In Pursuit of a More Perfect Forum Selection Clause

Attorneys who draft contracts regularly insert forum selection clauses into them that require the parties to litigate their disputes in certain locations. Attorneys who litigate breach of contract claims regularly turn to those clauses before filing suit to determine the proper venue in which to file their claims. But a word to the wise – if you draft or rely on a forum selection clause, you need to be mindful of the Court of Appeals’ recent decision in Rieth-Riley Construction Co., Inc. v. Ecopath Contracting, LLC, unpublished opinion per curiam of the Court of Appeals dated June 9, 2015 (Docket No. 321562).

This case involved a contractual dispute over the provision of asphalt materials and services. The parties’ contract included the following forum selection clause:

“Buyer and Seller each hereby irrevocably submits to the personal jurisdiction of the federal and state courts sitting in Arizona with respect to any and all claims that either party hereto may assert against the other arising out of relating to this Service Agreement and each party hereto waives any defense to the exercise of such jurisdiction based on venue or forum non conveniens defenses.”

After the defendant seller failed to perform the contract, the plaintiff buyer filed a breach of contract suit against the defendant in Michigan state court. The defendant responded with a summary disposition motion arguing the forum selection clause prevented the plaintiff from filing suit in Michigan. The trial court agreed and dismissed the case pursuant to MCL 600.745(3).

The Court of Appeals reversed the trial court. The panel held that a “close reading of the contract provision in question [makes] clear that the clause does not grant Arizona state and federal courts exclusive jurisdiction over the parties’ disputes.” In support of that holding, the Court stated:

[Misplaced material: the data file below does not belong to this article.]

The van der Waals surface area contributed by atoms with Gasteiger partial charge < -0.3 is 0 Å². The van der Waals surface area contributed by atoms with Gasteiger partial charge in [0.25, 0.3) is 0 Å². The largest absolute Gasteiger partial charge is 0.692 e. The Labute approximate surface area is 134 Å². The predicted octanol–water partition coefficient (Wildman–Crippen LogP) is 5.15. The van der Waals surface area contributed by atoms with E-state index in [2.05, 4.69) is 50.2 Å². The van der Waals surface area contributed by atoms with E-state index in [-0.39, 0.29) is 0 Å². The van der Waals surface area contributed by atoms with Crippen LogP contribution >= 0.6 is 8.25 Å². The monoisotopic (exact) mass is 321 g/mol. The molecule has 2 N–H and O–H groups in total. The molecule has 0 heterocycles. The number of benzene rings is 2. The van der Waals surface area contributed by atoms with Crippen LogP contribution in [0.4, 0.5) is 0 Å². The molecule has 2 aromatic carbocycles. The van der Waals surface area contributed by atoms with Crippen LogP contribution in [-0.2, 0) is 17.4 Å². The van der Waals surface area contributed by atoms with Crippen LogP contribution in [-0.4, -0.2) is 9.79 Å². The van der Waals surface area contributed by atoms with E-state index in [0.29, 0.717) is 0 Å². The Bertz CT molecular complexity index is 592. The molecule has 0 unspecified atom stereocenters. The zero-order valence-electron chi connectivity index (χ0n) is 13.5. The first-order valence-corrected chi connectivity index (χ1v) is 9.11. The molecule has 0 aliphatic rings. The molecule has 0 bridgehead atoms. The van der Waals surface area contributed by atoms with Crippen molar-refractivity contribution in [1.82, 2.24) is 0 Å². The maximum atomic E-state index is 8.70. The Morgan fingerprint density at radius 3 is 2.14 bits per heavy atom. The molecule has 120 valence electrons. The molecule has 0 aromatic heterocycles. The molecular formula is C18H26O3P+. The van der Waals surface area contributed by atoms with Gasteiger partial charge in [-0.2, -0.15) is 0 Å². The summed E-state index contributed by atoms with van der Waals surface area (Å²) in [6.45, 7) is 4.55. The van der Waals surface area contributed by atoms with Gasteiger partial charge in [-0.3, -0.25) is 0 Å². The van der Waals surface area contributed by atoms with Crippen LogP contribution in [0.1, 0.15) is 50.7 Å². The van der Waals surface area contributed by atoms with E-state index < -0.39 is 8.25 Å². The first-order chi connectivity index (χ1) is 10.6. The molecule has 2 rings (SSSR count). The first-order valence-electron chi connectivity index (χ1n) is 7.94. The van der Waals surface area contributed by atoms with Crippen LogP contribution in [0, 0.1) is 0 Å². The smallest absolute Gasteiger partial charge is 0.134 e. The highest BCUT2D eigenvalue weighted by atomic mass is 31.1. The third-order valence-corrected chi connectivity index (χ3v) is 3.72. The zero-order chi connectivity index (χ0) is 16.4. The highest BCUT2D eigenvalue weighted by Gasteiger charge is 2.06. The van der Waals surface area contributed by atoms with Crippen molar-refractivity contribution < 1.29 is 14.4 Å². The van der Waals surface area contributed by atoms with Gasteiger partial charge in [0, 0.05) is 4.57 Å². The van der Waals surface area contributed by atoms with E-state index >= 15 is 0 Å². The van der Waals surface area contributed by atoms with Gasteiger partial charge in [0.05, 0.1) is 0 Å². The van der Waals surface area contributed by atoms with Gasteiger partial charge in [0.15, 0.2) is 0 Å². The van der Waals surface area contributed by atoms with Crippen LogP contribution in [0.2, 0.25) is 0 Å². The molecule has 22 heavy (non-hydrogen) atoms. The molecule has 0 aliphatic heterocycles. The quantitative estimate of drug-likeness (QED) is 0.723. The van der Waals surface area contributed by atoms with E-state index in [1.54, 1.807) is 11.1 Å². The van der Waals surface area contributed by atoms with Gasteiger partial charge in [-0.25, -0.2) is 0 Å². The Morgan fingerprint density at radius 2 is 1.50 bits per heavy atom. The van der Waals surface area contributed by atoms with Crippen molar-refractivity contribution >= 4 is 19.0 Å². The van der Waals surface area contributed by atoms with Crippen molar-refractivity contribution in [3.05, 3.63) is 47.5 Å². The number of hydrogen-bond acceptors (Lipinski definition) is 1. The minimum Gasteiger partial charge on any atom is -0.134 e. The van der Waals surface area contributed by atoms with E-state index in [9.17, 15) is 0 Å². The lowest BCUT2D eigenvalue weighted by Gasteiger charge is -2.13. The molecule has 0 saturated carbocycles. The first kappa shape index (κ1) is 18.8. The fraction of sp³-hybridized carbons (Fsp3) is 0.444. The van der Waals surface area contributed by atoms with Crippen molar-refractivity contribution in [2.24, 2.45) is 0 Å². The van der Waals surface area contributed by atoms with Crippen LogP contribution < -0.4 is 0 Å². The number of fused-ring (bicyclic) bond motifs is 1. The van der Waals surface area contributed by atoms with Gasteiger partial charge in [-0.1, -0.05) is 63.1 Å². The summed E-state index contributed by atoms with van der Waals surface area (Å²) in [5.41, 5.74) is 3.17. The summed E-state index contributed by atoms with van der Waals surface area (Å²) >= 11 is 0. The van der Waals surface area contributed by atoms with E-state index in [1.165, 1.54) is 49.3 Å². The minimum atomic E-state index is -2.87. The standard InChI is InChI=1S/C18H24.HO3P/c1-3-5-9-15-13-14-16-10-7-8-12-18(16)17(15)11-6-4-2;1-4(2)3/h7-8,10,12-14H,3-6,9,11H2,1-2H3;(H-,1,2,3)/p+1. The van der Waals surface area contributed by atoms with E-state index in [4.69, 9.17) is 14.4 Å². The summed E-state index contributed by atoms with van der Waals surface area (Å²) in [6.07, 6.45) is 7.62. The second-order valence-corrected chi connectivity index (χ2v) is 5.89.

“unless certain exceptions apply, MCL 600.745(3) requires dismissal of an action on the basis of forum selection grounds ‘[i]f the parties agreed in writing that an action on a controversy shall be brought only in another state and it is brought in a court of this state . . .’ (Emphasis added). In other words, a forum-selection clause does not divest Michigan of personal jurisdiction; rather, a forum-selection clause is simply a contractual agreement between the parties and dismissal of a lawsuit otherwise properly filed in Michigan is required only when the parties evinced an ‘intent to forgo personal jurisdiction in Michigan and [to] consent to exclusive jurisdiction in another forum.’ Turcheck v. Amerifund Fin, Inc, 272 Mich App 341, 344; 725 NW2d 684 (2006) (emphasis in original).”

The Court then itemized the deficiencies in the forum selection clause at issue and, for the benefit of the bench and bar, suggested appropriate language to effectuate the contract drafter’s purpose:

“[W]hile granting jurisdiction to Arizona state and federal courts, nowhere in this provision did the parties express a desire to make that grant of jurisdiction and to forgo personal jurisdiction in Michigan. For example, the parties did not use any restrictive language such as ‘exclusive,’ ‘sole,’ or ‘only’ to make plain their intent to select an exclusive forum, they also did not include mandatory language to specify that any litigation ‘shall’ or ‘must’ be brought in Arizona state of federal courts, and they did not otherwise convey an intent to prohibit litigation in Michigan or another appropriate forum.”

It is not often that Michigan Courts give such explicit guidance on how to draft contracts. The Reith-Riley Court’s blueprint for drafting exclusive forum selection clauses will benefit both drafters and litigators alike.

For more information regarding forum collection clauses, please contact Jennifer Grieco at jgrieco@nagmlaw.com.